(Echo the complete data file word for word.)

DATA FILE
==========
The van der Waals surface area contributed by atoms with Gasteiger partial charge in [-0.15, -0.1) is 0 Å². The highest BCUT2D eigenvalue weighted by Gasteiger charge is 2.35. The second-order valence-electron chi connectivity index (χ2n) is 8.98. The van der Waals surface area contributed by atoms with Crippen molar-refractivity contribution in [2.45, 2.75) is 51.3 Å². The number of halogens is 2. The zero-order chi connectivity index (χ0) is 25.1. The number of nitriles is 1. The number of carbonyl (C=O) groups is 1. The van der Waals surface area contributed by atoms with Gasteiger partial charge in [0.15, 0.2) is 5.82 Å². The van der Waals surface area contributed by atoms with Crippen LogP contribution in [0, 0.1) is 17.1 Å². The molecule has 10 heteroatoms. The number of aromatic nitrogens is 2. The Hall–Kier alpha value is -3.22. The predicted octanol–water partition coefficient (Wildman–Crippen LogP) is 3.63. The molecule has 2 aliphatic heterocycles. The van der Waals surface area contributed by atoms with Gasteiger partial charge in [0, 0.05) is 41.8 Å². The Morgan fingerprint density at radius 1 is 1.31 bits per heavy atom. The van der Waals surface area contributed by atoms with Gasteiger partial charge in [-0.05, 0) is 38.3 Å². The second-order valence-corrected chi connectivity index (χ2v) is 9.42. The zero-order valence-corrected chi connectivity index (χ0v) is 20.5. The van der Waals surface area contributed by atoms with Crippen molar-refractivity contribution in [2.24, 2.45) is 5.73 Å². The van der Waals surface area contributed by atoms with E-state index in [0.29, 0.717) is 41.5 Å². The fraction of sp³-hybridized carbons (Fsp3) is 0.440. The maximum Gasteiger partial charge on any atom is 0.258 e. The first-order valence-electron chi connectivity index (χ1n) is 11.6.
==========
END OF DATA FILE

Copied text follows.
The van der Waals surface area contributed by atoms with Gasteiger partial charge in [-0.15, -0.1) is 0 Å². The highest BCUT2D eigenvalue weighted by Gasteiger charge is 2.35. The second-order valence-electron chi connectivity index (χ2n) is 8.98. The van der Waals surface area contributed by atoms with Crippen molar-refractivity contribution in [2.45, 2.75) is 51.3 Å². The number of halogens is 2. The zero-order chi connectivity index (χ0) is 25.1. The number of nitriles is 1. The number of carbonyl (C=O) groups is 1. The van der Waals surface area contributed by atoms with Gasteiger partial charge in [0.15, 0.2) is 5.82 Å². The van der Waals surface area contributed by atoms with Crippen LogP contribution in [0, 0.1) is 17.1 Å². The molecule has 10 heteroatoms. The number of aromatic nitrogens is 2. The Hall–Kier alpha value is -3.22. The predicted octanol–water partition coefficient (Wildman–Crippen LogP) is 3.63. The molecule has 2 aliphatic heterocycles. The van der Waals surface area contributed by atoms with Gasteiger partial charge in [0, 0.05) is 41.8 Å². The Morgan fingerprint density at radius 1 is 1.31 bits per heavy atom. The van der Waals surface area contributed by atoms with Gasteiger partial charge in [-0.05, 0) is 38.3 Å². The second-order valence-corrected chi connectivity index (χ2v) is 9.42. The zero-order valence-corrected chi connectivity index (χ0v) is 20.5. The van der Waals surface area contributed by atoms with Crippen molar-refractivity contribution in [2.24, 2.45) is 5.73 Å². The van der Waals surface area contributed by atoms with E-state index in [0.29, 0.717) is 41.5 Å². The fraction of sp³-hybridized carbons (Fsp3) is 0.440. The maximum Gasteiger partial charge on any atom is 0.258 e. The first-order valence-electron chi connectivity index (χ1n) is 11.6.